“He was instrumental in a lot of the purchases of the places that the Columban had. Cahircon was where the priests learned the Chinese language – that’s where he was learning it himself. In 1931 he went to China and in 1952 he was expelled – he was under house arrest for about 10 months. He was skin and bone. I saw him when he came home, and I was shocked. Before he got back to Ireland he had gone to America for some treatment, so he already had a certain amount of treatment before we saw him, but I was still shocked.”
Stephanie McNamara is a niece of Fr Tommy Cusack who was killed with Fr Pat Brennan and Fr Jack O’Brien in Korea in 1950. She attended the Mass in Kildysart with her husband is Tom. She has five children and ten grandchildren.
Fr Cusack was born at Ballycotton, Co Clare, in 1910. In 1949, he was appointed Vice-Director of the Region of Korea. He was stationed in Mokpo when the North Korean army overran most of South Korea, including Mokpo. He was taken into custody along with Fr Pat Brennan and Fr Jack O’Brien. All three are presumed to have perished in the general massacre of prisoners at Taejon on the night of 24 September 1950.
Asked what the Mass in Kildysart and the commemoration of Fr Cusack meant to her, Stephanie McNamara told Columbans.ie, “It means everything to me. I think it is fearfully important to remember the martyrs – all 24 of them and to pray for them. I feel my generation is getting older and it needs to be passed on.”
Stephanie’s “abiding memory” of her uncle is of meeting him on the last day of his holidays before he went back to Korea.
“We were all in Tramore where my grandmother lived and there was a big stone at her door; my brother and I were sitting on it and he climbed out over us and he turned back, and he said to my brother – ‘will you come to Korea and be my curate’. Jim was two. I just remember the two of us sitting there and these big legs coming out over us – that was my last memory of him.”
When the news emerged that the three priests had been killed, Stephanie’s grandmother, mother and her mother’s siblings grieved over the fact that the three bodies had been thrown into a disused well and they were never found.
“In 2013, I went to Korea to the place where that well was. They were put in the well in 1950 and in 1952 they were taken out and they were buried on the side of a hill along with a lot of other people. But then in 1996 that land was earmarked for development and so all the bones were removed. Relatives of those who were buried there were brought in and the bones were all laid out. A man took bones to represent the three priests, but he couldn’t get a church to take them until 2008 and so for 12 years he kept them in his garden. In 2008, there was a burial in a cemetery in Taejon.”
“If my grandmother had known that they were taken out of the well and put into a grave, she would have been a lot happier. We are happy now that this has happened.”
“The priests who were in Kwangju told him to get out, but he decided to stay. We have a letter explaining that this is what he chose to do and wanted to do. A priest called Fr Michael O’Connor was leaving Korea and he [Fr Tommy] said give this message to my mother. So, Fr Michael wrote to Granny and explained it to her. We have the original letter.”
As to her children and their knowledge of the heroism of Fr Tommy, Stephanie says they “are blue in the face” with the story. Her son Ross and her daughter Tara travelled with her to Korea in 2013. Initially they went just to make sure she was ok but as they learnt more “they really got into the story”.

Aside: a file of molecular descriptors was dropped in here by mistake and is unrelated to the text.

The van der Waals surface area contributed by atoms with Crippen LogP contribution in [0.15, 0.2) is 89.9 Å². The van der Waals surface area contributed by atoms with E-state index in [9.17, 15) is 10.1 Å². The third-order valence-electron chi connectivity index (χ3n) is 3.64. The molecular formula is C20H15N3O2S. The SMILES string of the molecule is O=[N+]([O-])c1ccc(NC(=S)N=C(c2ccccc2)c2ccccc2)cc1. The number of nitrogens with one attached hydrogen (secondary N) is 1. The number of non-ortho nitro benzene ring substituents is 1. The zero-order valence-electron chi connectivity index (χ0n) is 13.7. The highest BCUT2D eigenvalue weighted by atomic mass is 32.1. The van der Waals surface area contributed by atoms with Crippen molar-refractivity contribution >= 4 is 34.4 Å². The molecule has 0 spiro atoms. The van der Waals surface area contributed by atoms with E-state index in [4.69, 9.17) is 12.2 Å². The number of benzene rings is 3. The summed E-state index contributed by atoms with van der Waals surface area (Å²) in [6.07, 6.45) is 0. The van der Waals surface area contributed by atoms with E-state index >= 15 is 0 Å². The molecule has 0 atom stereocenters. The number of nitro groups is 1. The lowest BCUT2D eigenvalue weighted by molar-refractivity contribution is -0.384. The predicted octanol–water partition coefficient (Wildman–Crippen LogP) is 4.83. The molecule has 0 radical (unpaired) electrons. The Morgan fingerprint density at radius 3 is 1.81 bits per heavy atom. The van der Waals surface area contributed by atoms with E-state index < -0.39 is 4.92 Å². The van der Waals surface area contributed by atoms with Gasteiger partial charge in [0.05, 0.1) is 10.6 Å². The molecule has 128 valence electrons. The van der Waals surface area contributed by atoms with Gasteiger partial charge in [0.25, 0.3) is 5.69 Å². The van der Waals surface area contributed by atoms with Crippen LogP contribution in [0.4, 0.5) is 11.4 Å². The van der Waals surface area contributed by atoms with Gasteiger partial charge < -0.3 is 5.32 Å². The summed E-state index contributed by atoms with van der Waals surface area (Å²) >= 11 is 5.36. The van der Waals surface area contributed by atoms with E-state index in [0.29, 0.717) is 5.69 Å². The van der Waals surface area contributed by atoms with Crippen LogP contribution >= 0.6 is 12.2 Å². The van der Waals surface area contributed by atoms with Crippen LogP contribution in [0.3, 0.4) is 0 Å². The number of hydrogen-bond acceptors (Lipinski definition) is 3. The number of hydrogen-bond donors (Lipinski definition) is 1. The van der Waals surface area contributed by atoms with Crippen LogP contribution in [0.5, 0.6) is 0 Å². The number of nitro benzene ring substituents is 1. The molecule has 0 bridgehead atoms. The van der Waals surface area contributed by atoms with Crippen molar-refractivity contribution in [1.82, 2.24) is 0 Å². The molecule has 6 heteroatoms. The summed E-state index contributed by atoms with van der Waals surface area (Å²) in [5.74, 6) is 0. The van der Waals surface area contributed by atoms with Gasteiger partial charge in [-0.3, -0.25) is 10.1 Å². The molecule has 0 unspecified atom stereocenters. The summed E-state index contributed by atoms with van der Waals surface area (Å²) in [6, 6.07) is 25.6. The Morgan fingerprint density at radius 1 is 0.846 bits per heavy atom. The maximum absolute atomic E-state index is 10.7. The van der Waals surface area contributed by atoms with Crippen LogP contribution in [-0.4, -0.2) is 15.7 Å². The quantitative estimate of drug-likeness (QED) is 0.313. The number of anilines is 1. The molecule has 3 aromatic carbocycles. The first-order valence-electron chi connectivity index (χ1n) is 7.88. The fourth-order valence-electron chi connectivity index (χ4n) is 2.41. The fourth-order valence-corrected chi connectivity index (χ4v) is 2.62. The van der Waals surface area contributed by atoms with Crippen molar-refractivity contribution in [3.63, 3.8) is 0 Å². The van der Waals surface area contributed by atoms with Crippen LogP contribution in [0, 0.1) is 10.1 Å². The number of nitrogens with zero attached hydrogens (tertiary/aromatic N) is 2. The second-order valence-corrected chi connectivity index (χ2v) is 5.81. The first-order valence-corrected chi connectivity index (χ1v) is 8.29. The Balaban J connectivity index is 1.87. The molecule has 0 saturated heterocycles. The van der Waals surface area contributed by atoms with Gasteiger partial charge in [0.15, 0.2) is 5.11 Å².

The power of Columban heroes to inspire a younger generation was apparent from a brief conversation with Yvonne Cleary, a great-grandniece of Bishop Cleary.
Despite the intergenerational distance, she told Columbans.ie, “It is something that we have grown up with over the years, we always knew that Bishop Cleary came from where we were born – one of the bedrooms at home would have been named ‘the Bishop’s room’.”
My Dad got married in 1970 and he [Bishop Cleary] was invited to their wedding but he was too ill to travel; he passed away three months afterwards.”
“I grew up in the house where the bishop was born. We grew up with photographs around and a lot of his work, memorabilia, his diaries – he was very evident, and my parents would travel up to Dalgan Park for his anniversary when they could.”
Yvonne has two older brothers and her brother Tom said a few words in St Michael’s during the centenary Mass on behalf of the Cleary family.
“All three of us would be very steeped in the history of Bishop Cleary, as are our cousins who travelled from Cork today and our cousins who came from Dublin and all over Clare. The bishop is important to all of them although they are not living in the community here in Kildysart.”
Of the blessing and unveiling of the plaque commemorating Bishop Cleary she said, “It is such a huge honour that he is recognised, not just by the Columbans but by the community here. We live a mile from Cahircon, so the fact that the bishop came from our community and has been recognised – it is a very proud day.”
John Joe Cleary, Yvonne’s father, told Columbans.ie, “It means a lot to celebrate Bishop Cleary’s life and the centenary of the Columbans.”
“He was my granduncle. I was nine years of age when he came home after he was expelled, it was 1953. The family had been fearful for his life, but they were delighted when he got out – he did stay until the end – he made sure that all the rest of them were gone before he left.”
“He was so gentle. He would come over the road on a Sunday walking and we would go back a bit of the road to meet him and walk with him – he was a lovely presence. I think he is a saint – I don’t know if he will be canonised, but I think he is a saint.”